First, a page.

Would he tell this other sex worker without his glamorous experiences that her decisions are the cause of her misery? Possibly rendered infertile, definitely unable to find work in her field, and then openly mocked in a court of law for trying to claim worker’s compensation. Maybe given her condition, this is a question we should turn over to the Italian OB/GYN’s. They’re clearly experts in whether or not she still could make money dancing.

Or if not them, maybe the sisters of the Children of Mary order can offer her help. That is, when they aren’t making videos that claim:

“With the prevalence of contraception, it’s no wonder adultery is on the rise, as is promiscuity, homosexual behavior, and even abortion due to failed contraception”

Good grief, Buck, you and I might be queer on account of the pill! I don’t know for sure if you’d find it as silly a claim as I do, but maybe you’d agree that there’s nothing surprising about this message coming from an institution, which has traditionally sought to suppress information about sex and sexuality, and believes condoms do not have an ethical role to play in the fight against HIV.

I won’t say that celibates have no right to discuss these matters, nor do I assume they must somehow be more ignorant than others (though this specific group clearly is). I only want to demonstrate how it doesn’t matter if you’re part of a cloistered group of ideologues, a glamorous or powerful figure insulated from criticism, someone with “special access”, someone ranting in a youtube echo chamber, or a regular high schooler where 98% of your peers are white. If other people are absent from the development of your ideas, they will be absent when you express those ideas, but unfortunately still painfully subject to the consequences.

I look at those students there, performing a pep rally skit that “humorously” reenacts Chris Brown’s beating of Rihanna while actually wearing blackface, and I am less disgusted with them than I am the culture that made them. I’m not without empathy. I feel it for these students. It was not as easy for me to go through life without confronting realities of racism or abuse as it is for them right now, at this moment of their lives, but I still managed to stay blind to it well into adulthood. I had the help of teachers, family, media, a largely homogenous campus.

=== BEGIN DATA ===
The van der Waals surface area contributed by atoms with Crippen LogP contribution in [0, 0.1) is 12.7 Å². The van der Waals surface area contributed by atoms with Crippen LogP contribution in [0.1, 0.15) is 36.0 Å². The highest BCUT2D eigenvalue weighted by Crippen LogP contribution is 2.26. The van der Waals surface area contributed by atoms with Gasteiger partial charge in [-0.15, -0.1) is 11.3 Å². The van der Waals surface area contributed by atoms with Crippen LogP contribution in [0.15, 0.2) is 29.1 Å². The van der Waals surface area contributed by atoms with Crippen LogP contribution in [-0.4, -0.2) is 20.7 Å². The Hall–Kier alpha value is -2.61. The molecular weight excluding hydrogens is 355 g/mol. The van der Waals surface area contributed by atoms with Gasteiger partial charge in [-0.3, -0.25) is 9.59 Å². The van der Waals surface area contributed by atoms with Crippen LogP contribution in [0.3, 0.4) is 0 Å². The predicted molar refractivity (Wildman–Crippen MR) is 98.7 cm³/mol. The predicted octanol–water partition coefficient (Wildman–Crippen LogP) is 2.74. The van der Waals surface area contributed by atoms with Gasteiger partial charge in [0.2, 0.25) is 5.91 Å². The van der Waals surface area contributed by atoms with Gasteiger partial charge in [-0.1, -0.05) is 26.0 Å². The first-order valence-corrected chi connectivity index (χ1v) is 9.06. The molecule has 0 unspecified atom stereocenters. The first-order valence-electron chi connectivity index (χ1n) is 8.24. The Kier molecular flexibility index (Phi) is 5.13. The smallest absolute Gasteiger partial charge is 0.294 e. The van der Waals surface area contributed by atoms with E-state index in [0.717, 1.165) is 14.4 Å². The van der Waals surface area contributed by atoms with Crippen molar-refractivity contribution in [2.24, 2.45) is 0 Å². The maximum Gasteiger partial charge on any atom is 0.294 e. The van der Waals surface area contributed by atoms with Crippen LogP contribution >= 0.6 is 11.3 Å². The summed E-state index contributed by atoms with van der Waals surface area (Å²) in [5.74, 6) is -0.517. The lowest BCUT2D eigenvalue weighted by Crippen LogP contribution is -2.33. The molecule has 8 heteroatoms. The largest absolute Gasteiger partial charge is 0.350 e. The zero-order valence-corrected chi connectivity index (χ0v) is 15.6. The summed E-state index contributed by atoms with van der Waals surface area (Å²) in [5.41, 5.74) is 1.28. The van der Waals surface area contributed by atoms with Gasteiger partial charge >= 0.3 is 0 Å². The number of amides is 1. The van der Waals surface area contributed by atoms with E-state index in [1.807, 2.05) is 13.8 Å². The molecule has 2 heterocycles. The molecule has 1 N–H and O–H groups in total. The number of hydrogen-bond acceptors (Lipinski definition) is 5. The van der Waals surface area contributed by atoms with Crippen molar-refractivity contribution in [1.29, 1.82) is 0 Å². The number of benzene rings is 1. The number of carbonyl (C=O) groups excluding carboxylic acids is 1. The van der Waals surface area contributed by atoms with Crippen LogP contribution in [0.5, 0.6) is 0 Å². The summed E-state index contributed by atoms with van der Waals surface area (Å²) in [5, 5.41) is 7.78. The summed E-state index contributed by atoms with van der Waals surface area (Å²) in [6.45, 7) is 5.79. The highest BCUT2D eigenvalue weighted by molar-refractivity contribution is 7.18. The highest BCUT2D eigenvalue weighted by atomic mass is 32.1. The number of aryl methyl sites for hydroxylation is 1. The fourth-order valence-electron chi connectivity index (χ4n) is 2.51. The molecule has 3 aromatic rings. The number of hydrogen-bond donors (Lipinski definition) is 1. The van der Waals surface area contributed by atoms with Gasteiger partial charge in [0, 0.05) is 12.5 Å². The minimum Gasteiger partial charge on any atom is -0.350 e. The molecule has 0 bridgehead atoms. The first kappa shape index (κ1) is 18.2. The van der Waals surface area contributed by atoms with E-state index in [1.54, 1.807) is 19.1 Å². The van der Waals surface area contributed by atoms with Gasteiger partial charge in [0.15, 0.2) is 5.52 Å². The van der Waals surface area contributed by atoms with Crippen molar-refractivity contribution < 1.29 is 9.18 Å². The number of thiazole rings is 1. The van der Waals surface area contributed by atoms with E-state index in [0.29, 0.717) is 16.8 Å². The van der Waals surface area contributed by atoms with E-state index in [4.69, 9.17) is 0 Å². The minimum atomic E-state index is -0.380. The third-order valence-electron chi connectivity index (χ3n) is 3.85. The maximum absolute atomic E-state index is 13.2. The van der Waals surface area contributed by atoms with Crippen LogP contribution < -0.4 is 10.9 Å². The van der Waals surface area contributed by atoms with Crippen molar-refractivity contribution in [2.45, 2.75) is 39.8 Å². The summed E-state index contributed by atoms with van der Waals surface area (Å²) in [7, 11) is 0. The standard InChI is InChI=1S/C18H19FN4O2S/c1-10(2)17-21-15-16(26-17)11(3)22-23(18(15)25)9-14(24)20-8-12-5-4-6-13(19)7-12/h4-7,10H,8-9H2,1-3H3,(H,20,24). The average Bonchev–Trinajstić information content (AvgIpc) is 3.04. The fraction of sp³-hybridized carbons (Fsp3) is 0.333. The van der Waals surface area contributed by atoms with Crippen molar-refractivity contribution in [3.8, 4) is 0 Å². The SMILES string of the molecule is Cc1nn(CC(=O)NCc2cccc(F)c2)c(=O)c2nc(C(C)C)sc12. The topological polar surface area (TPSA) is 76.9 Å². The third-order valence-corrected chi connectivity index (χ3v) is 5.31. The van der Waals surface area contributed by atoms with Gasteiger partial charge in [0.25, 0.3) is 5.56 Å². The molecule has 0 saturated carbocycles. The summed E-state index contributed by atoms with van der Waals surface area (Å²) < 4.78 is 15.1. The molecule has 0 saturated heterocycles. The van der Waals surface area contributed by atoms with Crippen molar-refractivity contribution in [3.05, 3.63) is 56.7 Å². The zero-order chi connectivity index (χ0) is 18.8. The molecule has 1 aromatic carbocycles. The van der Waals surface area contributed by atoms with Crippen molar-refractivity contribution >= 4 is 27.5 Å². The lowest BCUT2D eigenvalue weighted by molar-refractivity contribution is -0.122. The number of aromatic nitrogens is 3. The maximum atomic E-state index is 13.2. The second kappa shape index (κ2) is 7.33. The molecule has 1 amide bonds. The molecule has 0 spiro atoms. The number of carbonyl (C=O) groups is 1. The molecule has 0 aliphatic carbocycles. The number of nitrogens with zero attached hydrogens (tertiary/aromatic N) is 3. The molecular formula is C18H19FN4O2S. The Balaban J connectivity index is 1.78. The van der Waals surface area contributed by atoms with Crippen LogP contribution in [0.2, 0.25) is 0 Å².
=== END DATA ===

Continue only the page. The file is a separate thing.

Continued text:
They have all those things and live in a world where Amanda Todd sees no way out but death and a man like Michael Brutsch can shape the nature of discourse over vast portions of “the front page of the internet”. Make no mistake, when a lesbian servicewoman’s death on duty and the nation’s preference for well behaved, invisible LGBTQ people ensures that her partner is not even acknowledged after the fact, let alone given access to services, the stakes are high.

And I absolutely include blogs among the forces helping make this world what it is. Coincidentally, I received my first pieces of hate mail while drafting this piece (which have nothing to do with this site), and I actually have to credit one of the “points” they made while trying to tear me down. There truly is something to the idea that putting my ideas up publically, while reserving the tyrannical power to limit comment, is a narcissistic enterprise.

It would be fantastic if the Internet were a place where porn stars and nuns were genuinely communing, but as things stand, every obvious incentive remains for us to continue setting up empty chairs to lecture at. The Internet didn’t make this happen of course. It simply presents new, more efficient opportunities for us to do so, and gives us more ways to practice talking about things we’re ignorant about, more undeserved confidence, and more volume.

It will take greater incentives in the other direction to make any kind of positive impact. As long as each checkmark next to traits like white, male, rich, cis, straight, or Christian ensures more actual “presence” in dominant discourses, and as long as any deviations from that list are balkanized into easily ignored margins of discourse, we will continue to see even well meaning people participate in oppression.

So to LGBT folk who think flamboyant queers hurt the cause of acceptance and equality, or to atheists who see including social justice issues as divisive and diluting their mission, you must understand, embracing us enriches you. There is no threat to letting us take that seat and share meaningful, equal footing. It only means you will have more company.

Former professor of argument and rhetoric, current sex worker, performance artist, and novelist. I enjoy queering up the fantasy genre, learning and growing fitter, and exploring topics like language and epistemology.

7 Comments

  1. This is a tremendous essay.

    • If ya mean tremendous as in large, I sure won’t argue, depending on what the basis for comparison is ;)

      • It’s not easy, trying to convince people to talk to each other instead of at each other. Especially on the internet.
        The people in my head are always so much easier to argue with. They so rarely answer back. :D

        • Could not agree more… With all of you :D

  2. This is easily one of the best things I’ve read in ages. Don’t stop.

    • thank you very kindly! there’s more work in the pipeline, help us out by sharing <3

  3. […] cheynne at Queereka writes “Empty Chairs“: We have so mastered the art of talking to someone who is not there, that we can even do it […]